Bill Prohibits Employers/Schools from Accessing Social Media Passwords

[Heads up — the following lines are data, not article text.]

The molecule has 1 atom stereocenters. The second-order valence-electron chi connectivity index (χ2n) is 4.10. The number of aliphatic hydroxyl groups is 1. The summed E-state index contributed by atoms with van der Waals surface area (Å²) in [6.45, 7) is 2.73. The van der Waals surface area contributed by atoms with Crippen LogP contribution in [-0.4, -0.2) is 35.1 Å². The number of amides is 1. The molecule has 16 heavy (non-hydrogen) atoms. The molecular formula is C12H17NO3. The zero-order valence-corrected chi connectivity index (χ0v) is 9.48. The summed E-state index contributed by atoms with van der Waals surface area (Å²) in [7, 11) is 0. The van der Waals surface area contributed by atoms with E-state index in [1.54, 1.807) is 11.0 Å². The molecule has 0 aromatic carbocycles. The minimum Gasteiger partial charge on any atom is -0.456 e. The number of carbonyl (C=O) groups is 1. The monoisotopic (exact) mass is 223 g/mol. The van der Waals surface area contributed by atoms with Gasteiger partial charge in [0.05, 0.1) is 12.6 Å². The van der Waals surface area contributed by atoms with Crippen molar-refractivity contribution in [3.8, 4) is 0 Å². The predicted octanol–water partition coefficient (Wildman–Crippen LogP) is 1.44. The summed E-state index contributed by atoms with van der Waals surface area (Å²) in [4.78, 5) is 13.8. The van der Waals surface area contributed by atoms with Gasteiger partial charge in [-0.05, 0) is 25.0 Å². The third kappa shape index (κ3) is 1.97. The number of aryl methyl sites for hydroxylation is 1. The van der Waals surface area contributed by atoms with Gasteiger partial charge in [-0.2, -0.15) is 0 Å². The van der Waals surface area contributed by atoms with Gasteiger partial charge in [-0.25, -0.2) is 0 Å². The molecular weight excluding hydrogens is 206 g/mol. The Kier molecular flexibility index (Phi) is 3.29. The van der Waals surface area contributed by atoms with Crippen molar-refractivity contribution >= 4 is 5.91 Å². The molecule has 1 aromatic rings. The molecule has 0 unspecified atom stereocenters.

Most of us use social media outlets to keep friends and loved ones up to date with our day to day lives. A lot of times those updates are of a personal nature, not the kind you necessarily want to share with your boss. However, at some jobs, you might not have a choice. That's what Rep. Nate Steel learned when he wrote HB1901 and HB1902."I've seen several employment contracts and memos since I filed the bill that did exactly what we're trying to avoid which is required people to give their personal account information as a condition of employment," said Steel.Policies like a recent one written by the Conway Fire Department. Some firefighters balked at giving up their passwords, and the policy is currently being reviewed by the city attorney. Steel believes most people think a policy like that crosses the line, but many will sign it without objecting because they want to get or keep the job."In today's economy, people are willing to do just about whatever it takes to get employed, so we didn't want employers or departments of higher education to be tempted to use that bargaining position to request personal information that we don't believe they're entitled to," said Steel.Facebook's terms of use already prohibits sharing your password, but Steel says that is often ignored and the law needs to make it clear."I think most employers know that it's not appropriate. There are a few that don't, and those are who we're addressing," said Steel.